8:00 10:00 10:45 Festive Parade from Caticlan to Festival venue. Opening Ritual, Welcome words and song. Games, among which competitions in archery, javelin throwing, stilt racing (youth) and fire making. (The latter in 3 tool categories: flint, iron and bamboo.) Lunch Continuation games and demonstration of skills incl. of hilot midwifery and honey hunting. Music/dance & start preparation of specialty foods. Intro to the food served, followed by tasting and more much more music, song and dance. 9:30 10:00 10:30 10:50 11:15

12:30 14:00

11: 25 Luzon (Agta Dumagat, Aeta): response to presentations 11:00 12:30 14:00 Q& A Lunch Welcome words Mayor John P. Yap

16:00 18:00

14: 10 Summary morning 14:30 15:00 15:20 15:40 16:00 17:30 NCIP Commissioner Dionesia Banua (with Regional Director Catolin) DENR HQ representative Joey Austria Aklan Governor Carlito S. Marquez Mayor John P. Yap Plenum Joycie Dorado-Alegre, head of the NCCA subcommision on cultural minorities and the arts:Relections on the day and closure Dinner and departure of most participants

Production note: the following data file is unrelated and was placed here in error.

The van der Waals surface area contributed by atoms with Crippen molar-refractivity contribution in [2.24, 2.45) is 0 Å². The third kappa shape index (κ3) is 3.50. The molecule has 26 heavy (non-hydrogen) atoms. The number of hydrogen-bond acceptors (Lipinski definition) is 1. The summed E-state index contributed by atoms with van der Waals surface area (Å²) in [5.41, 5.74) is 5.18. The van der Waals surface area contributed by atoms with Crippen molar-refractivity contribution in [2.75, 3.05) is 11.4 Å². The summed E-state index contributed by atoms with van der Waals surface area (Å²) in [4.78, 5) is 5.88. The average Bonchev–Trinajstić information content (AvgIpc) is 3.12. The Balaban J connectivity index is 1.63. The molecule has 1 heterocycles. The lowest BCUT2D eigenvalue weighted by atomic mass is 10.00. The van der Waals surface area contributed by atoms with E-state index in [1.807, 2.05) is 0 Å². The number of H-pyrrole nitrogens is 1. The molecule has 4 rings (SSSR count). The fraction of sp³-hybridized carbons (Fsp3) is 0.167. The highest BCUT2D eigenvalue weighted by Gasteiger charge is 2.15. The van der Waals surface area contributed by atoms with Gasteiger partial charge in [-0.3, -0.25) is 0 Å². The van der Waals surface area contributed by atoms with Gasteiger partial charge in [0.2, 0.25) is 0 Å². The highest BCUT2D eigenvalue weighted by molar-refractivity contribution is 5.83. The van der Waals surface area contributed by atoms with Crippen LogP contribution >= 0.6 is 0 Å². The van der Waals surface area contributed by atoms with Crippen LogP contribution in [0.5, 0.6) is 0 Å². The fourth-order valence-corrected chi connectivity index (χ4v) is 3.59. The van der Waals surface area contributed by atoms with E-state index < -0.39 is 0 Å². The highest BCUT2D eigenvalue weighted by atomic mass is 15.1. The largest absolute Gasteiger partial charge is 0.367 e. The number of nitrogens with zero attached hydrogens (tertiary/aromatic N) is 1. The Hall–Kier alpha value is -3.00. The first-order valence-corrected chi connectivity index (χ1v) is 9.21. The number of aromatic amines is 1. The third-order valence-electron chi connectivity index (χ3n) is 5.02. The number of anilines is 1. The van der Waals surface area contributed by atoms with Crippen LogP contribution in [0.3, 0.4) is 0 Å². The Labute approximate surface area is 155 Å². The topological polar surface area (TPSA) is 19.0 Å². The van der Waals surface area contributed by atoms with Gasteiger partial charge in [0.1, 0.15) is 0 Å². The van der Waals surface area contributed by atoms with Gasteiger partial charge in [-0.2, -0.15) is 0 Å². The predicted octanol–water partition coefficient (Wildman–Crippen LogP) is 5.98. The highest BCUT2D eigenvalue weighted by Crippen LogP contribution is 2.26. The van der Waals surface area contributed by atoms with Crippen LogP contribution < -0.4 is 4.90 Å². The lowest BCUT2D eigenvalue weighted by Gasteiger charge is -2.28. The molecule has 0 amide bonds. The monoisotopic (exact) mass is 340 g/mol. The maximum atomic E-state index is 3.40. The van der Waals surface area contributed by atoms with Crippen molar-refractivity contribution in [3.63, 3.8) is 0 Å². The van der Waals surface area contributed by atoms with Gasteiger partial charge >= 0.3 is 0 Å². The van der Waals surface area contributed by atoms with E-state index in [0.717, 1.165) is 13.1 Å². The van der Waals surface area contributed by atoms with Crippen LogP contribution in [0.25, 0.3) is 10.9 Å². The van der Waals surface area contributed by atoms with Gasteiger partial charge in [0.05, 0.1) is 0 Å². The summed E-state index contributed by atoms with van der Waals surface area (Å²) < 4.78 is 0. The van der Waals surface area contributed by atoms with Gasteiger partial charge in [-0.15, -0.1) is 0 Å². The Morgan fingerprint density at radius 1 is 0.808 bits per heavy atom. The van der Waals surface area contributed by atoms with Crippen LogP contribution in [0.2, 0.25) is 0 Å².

February 28 (tuesday) Negros participants travel back to Bacolod for museum event

February 29 (Wednesday) Last day of National Arts Month, at 18:30, opening exhibit related to the festival in The Negros Museum, Old Agricultural Bldg. Gatuslao St. Bacolod City. (Until May 2nd, 2012.)


organizers and supporters

The event is hosted by Malay-based Eata PO MAHIFO and has been organised in close collaboration with and/or supported by: NTFP-TF, National Commission on Indigenous People, Mayors office of the municipality of Malay, Both ENDS, The Negros Museum, AnthroWatch, NCCA/LAHI, and SAGIBIN/KAKAI/NATRIPAL.

Sumptuous food from the fiorest & swiddens